Fallout 4 Review

fallout 4 review
War never changes. But property value has reached an all time low.

Welcome Back to Post-Apocalyptia

As with any classic RPG, it’s impossible to pin down Fallout 4 with a single sentence. It’s giant, impossible to put down, and honestly terrifying. It both builds off successful predecessors and jumps headfirst into new territories. The Fallout series is a 19-year-old giant, played and loved by fans both casual and diehard. Each installment has been hugely successful and stayed true to the Fallout essence. Like war, perhaps the games themselves never change.

But does Bethesda’s Fallout 4 remain loyal to the franchise? We love Fallout for a number of reasons, but a few key factors persist. Does the game fulfill its directive as an immersive RPG? Does it instill that desperate sense of survival? Does its world feel desolate, but filled with wanderlust and adventure? And, most importantly, does the game keep the old spirit alive while still adding new innovations? This review aims to answer that and more.

A Story to Tell

"Mmm! What a beautiful day! The sun is shining, the birds are singing, and nothing bad is ever going to happen."

The game opens with you getting ready in a charming pre-war house. You share a mirror with your spouse, using the robust character creation tool to pick and tweak every detail. My spouse commented on my new haircut and dashing good looks as I artfully crafted my face into the likeness of a Neanderthal. I'm talking bulbous nose, droopy lips, beady eyes, and a jaw square enough to hurt a boxer's fist.

Character creation is easy to use and near limitless. You can create a pretty convincing picture of yourself, friends, or celebrities. I was impressed with the improvement from Fallout 4 (and Skyrim for that matter). A few minutes in, and I already had a dozen ideas I wanted to try.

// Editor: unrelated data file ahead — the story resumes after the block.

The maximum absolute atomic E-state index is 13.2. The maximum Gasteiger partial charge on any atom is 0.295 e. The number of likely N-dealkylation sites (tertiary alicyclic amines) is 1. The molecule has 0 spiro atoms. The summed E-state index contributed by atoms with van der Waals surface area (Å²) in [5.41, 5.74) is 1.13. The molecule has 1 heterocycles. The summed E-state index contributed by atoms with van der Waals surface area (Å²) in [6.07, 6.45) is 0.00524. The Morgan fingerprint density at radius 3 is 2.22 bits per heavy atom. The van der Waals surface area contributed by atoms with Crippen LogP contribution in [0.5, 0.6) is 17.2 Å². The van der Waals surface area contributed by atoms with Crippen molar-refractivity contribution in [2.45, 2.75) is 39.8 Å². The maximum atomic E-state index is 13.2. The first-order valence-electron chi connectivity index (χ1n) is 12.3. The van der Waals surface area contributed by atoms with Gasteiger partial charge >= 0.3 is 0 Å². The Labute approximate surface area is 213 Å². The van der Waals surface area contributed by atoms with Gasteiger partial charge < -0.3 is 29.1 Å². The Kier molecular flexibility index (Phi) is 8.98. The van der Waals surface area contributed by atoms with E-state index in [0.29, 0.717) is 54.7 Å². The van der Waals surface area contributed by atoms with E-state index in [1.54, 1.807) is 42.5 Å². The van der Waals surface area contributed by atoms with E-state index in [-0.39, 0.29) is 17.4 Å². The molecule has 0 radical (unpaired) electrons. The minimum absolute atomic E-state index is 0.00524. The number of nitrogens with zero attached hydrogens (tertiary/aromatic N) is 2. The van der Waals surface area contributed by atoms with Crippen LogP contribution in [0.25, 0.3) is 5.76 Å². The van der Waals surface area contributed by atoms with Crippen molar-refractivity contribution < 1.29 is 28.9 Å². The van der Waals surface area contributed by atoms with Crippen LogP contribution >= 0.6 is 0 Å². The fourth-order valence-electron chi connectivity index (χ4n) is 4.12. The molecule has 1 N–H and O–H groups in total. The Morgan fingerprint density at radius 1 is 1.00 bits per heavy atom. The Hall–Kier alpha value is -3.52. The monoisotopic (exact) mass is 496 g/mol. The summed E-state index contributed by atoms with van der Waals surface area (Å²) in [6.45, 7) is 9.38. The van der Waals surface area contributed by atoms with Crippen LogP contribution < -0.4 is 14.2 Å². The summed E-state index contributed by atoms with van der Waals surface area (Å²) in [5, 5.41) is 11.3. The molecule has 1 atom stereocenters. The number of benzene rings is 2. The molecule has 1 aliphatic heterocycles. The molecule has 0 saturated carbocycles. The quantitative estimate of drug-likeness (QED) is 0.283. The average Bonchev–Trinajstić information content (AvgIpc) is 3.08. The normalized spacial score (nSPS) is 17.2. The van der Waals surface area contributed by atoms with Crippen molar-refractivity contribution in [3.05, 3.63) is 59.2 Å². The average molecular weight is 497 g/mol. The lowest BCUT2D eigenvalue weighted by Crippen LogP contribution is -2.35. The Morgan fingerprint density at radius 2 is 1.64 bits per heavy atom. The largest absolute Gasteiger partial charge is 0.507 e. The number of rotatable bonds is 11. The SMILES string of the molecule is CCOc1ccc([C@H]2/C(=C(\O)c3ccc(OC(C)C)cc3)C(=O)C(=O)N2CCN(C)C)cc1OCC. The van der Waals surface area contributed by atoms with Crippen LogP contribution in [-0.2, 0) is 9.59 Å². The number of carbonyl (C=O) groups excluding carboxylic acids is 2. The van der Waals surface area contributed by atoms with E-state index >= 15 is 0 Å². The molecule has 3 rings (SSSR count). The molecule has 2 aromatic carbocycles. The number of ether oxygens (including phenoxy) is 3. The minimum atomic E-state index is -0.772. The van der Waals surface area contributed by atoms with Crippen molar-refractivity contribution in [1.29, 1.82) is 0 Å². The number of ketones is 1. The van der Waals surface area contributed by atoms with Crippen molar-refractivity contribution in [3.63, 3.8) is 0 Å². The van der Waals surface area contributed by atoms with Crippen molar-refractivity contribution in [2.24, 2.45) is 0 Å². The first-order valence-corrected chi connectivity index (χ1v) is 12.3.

Once I completed my character, I was given free rein to explore the house and its retro 50s furnishing. My character commented on everything I touched, from sugar bombs to laundry detergent. I sipped a cup of coffee brewed by my robot butler (who said my name!) and enjoyed an issue of Grognak the Barbarian. I bantered with my spouse and played with my child. Life felt pretty good for my hideous character. The domestic peace serves as a great setup for the inevitable calamity that is to come.

The bombs fall. The run to Vault 111 was tense; I genuinely felt anxious as the whole neighborhood panicked. We just narrowly made it inside before the nuclear blast swept over us. The relief was short lived, however, as the survivors then stepped into what looked suspiciously like stasis pods. Crackling frost branched across the pod's window, and my shivering breaths went quiet. When I woke up, it was only to witness the death of my spouse and the kidnapping of my son. I climbed out the pod and, upon dashing up to the body of my spouse, uttered a surprisingly lackluster, "I'll find who did this." And that was that. Bye, honey.

The main quest is all about tracking the killer and finding your son. The problem is, I didn't care about that. There's no reason to. It's the difference between watching a bully kick a puppy and watching a bully kick your puppy. It's sad, but it's not personal. Since I didn't feel any attachment to my character's family, I didn't care about revenge or my lost kid. Unlike Fallout 3, where an entire segment is dedicated to getting to know your dad as he raises you, Fallout 4 didn't offer enough to go on. Hell, my spouse's killer got more development than them. I honestly felt worse about shooting him in the face and stealing his jacket than witnessing my spouse's death. (Okay, but I still wore the jacket though.)

It wasn't until I left the vault that I felt my excitement rush back. The main questline is, ironically, not the game's main draw. What enraptured me was the plethora of well-written side quests. The rivalry between the factions as they struggle for control of the Commonwealth. And of course, stories of the area's boogeyman, the dreaded Institute. Fallout 4's setting is simply amazing. All I wanted to do was explore. I found myself sinking hours into the game just soaking in the wild, unforgiving wastes.

More on this topic:


A writer who loves games.
Gamer Since: 1997
Favorite Genre: RPG
Currently Playing: Fallout 4
Top 3 Favorite Games:Star Wars: Knights of the Old Republic, Borderlands 2, Mass Effect 2

More Top Stories